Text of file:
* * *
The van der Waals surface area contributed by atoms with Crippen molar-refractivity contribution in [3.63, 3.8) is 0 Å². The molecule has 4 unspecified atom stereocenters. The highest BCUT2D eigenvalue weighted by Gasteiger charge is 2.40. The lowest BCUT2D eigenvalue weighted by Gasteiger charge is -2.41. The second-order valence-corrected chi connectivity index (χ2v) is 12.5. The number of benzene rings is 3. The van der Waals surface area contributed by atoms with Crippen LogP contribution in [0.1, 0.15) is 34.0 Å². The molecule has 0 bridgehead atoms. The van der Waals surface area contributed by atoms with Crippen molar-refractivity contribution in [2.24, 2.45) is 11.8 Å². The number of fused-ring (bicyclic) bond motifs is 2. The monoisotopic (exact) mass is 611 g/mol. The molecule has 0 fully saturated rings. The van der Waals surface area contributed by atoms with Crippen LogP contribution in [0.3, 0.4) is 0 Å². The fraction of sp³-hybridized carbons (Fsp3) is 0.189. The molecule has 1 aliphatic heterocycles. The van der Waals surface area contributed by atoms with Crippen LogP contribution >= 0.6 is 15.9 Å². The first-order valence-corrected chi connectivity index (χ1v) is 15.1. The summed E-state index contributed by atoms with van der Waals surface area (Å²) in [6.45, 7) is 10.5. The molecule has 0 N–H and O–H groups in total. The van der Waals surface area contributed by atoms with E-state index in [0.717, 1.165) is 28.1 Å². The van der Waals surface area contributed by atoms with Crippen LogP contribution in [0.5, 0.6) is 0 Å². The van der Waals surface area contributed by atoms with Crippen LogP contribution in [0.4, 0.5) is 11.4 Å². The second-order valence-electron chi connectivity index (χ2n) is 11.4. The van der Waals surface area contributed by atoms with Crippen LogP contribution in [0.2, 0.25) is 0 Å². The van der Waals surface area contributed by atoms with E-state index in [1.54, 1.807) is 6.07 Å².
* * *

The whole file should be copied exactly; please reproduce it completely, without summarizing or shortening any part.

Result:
The van der Waals surface area contributed by atoms with Crippen molar-refractivity contribution in [3.63, 3.8) is 0 Å². The molecule has 4 unspecified atom stereocenters. The highest BCUT2D eigenvalue weighted by Gasteiger charge is 2.40. The lowest BCUT2D eigenvalue weighted by Gasteiger charge is -2.41. The second-order valence-corrected chi connectivity index (χ2v) is 12.5. The number of benzene rings is 3. The van der Waals surface area contributed by atoms with Crippen LogP contribution in [0.1, 0.15) is 34.0 Å². The molecule has 0 bridgehead atoms. The van der Waals surface area contributed by atoms with Crippen molar-refractivity contribution in [2.24, 2.45) is 11.8 Å². The number of fused-ring (bicyclic) bond motifs is 2. The monoisotopic (exact) mass is 611 g/mol. The molecule has 0 fully saturated rings. The van der Waals surface area contributed by atoms with Crippen LogP contribution in [0.3, 0.4) is 0 Å². The fraction of sp³-hybridized carbons (Fsp3) is 0.189. The molecule has 1 aliphatic heterocycles. The van der Waals surface area contributed by atoms with Crippen LogP contribution >= 0.6 is 15.9 Å². The first-order valence-corrected chi connectivity index (χ1v) is 15.1. The summed E-state index contributed by atoms with van der Waals surface area (Å²) in [6.45, 7) is 10.5. The molecule has 0 N–H and O–H groups in total. The van der Waals surface area contributed by atoms with E-state index in [0.717, 1.165) is 28.1 Å². The van der Waals surface area contributed by atoms with Crippen LogP contribution in [0.5, 0.6) is 0 Å². The van der Waals surface area contributed by atoms with Crippen LogP contribution in [0.4, 0.5) is 11.4 Å². The second-order valence-electron chi connectivity index (χ2n) is 11.4. The van der Waals surface area contributed by atoms with Crippen LogP contribution in [0.2, 0.25) is 0 Å². The van der Waals surface area contributed by atoms with E-state index in [1.54, 1.807) is 6.07 Å².